Comparison of common cinematography and traditional television (green) aspect ratios.

Ratios where the height is taller than the width are uncommon in general everyday use, but do have application in computer systems where the screen may be better suited for a vertical layout. The most common tall aspect ratio of 3:4 is referred to as portrait mode and is created by physically rotating the display device 90 degrees from the normal position. Other tall aspect ratios such as 9:16 are technically possible but rarely used. (For a more detailed discussion of this topic please refer to the page orientation article.) Pixels on computer monitors are usually square, but pixels used in digital video often have non-square aspect ratios, such as those used in the PAL and NTSC variants of the CCIR 601 digital video standard, and the corresponding anamorphic widescreen formats. Therefore, an NTSC DV image which is 720 pixels by 480 pixels is displayed with the aspect ratio of 4:3 (which is the traditional television standard) if the pixels are thin and displayed with the aspect ratio of 16:9 (which is the anamorphic widescreen format) if the pixels are fat.

Color space and bits per pixel Color model name describes the video color representation. YIQ was used in NTSC television. It corresponds closely to the YUV scheme used in NTSC and PAL television and the YDbDr scheme used by SECAM television. The number of distinct colors that can be represented by a pixel depends on the number of bits per pixel (bpp). A common way to reduce the number of bits per pixel in digital video is by chroma subsampling (e.g. 4:4:4, 4:2:2, 4:2:0/4:1:1).

Video quality Video quality can be measured with formal metrics like PSNR or with subjective video quality using expert observation. The subjective video quality of a video processing system may be evaluated as follows: • • • • •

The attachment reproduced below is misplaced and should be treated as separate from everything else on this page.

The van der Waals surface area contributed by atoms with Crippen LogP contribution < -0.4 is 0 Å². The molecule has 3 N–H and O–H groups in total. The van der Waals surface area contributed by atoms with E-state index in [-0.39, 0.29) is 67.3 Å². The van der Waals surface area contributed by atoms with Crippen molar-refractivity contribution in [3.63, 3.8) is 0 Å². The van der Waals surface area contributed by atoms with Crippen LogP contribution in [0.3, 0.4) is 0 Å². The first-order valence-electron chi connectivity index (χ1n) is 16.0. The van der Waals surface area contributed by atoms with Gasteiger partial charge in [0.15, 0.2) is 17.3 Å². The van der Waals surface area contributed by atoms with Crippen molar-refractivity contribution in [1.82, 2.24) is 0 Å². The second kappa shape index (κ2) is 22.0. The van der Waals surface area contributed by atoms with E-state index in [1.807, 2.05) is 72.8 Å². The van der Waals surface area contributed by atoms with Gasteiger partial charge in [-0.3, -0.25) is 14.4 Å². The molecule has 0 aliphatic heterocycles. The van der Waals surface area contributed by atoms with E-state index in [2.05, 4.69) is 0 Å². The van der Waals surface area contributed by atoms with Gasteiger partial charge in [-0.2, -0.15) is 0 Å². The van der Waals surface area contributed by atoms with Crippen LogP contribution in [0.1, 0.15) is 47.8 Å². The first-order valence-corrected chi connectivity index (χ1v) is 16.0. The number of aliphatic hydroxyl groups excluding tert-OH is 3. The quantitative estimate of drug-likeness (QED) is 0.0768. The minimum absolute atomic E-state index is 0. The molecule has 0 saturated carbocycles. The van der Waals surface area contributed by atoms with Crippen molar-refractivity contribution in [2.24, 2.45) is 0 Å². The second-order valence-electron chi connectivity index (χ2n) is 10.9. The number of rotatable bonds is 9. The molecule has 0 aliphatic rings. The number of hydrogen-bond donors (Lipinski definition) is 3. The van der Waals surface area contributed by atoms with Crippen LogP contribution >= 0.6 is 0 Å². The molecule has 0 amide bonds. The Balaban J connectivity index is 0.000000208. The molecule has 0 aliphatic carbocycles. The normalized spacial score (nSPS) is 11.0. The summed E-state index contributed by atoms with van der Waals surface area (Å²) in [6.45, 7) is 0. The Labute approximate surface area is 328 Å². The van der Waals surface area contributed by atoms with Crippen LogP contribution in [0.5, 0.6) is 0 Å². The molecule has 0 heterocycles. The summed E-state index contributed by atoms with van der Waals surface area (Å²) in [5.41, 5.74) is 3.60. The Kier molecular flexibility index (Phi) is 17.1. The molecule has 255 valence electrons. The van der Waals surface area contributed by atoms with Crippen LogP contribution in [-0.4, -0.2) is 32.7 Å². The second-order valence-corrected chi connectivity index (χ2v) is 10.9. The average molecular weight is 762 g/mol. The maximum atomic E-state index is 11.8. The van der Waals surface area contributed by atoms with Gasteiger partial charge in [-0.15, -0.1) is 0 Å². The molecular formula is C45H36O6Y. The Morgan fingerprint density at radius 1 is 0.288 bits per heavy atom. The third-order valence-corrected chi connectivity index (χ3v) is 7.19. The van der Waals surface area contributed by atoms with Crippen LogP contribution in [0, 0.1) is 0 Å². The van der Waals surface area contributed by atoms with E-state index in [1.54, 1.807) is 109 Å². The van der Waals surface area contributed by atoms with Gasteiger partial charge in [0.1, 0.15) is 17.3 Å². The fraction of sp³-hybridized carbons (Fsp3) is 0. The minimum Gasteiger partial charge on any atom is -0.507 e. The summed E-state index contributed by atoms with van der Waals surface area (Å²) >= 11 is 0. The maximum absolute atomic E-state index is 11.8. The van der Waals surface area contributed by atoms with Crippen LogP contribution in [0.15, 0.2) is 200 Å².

Example of U-V color plane, Y value=0.5

Choose the video sequences (the SRC) to use for testing. Choose the settings of the system to evaluate (the HRC). Choose a test method for how to present video sequences to experts and to collect their ratings. Invite a sufficient number of experts, preferably not fewer than 15. Carry out testing.

• Calculate the average marks for each HRC based on the experts' ratings.


Video Many subjective video quality methods are described in the ITU-T recommendation BT.500. One of the standardized method is the Double Stimulus Impairment Scale (DSIS). In DSIS, each expert views an unimpaired reference video followed by an impaired version of the same video. The expert then rates the impaired video using a scale ranging from "impairments are imperceptible" to "impairments are very annoying".

Video compression method (digital only) A wide variety of methods are used to compress video streams. Video data contains spatial and temporal redundancy, making uncompressed video streams extremely inefficient. Broadly speaking, spatial redundancy is reduced by registering differences between parts of a single frame; this task is known as intraframe compression and is closely related to image compression. Likewise, temporal redundancy can be reduced by registering differences between frames; this task is known as interframe compression, including motion compensation and other techniques. The most common modern standards are MPEG-2, used for DVD, Blu-ray and satellite television, and MPEG-4, used for AVCHD, Mobile phones (3GP) and Internet.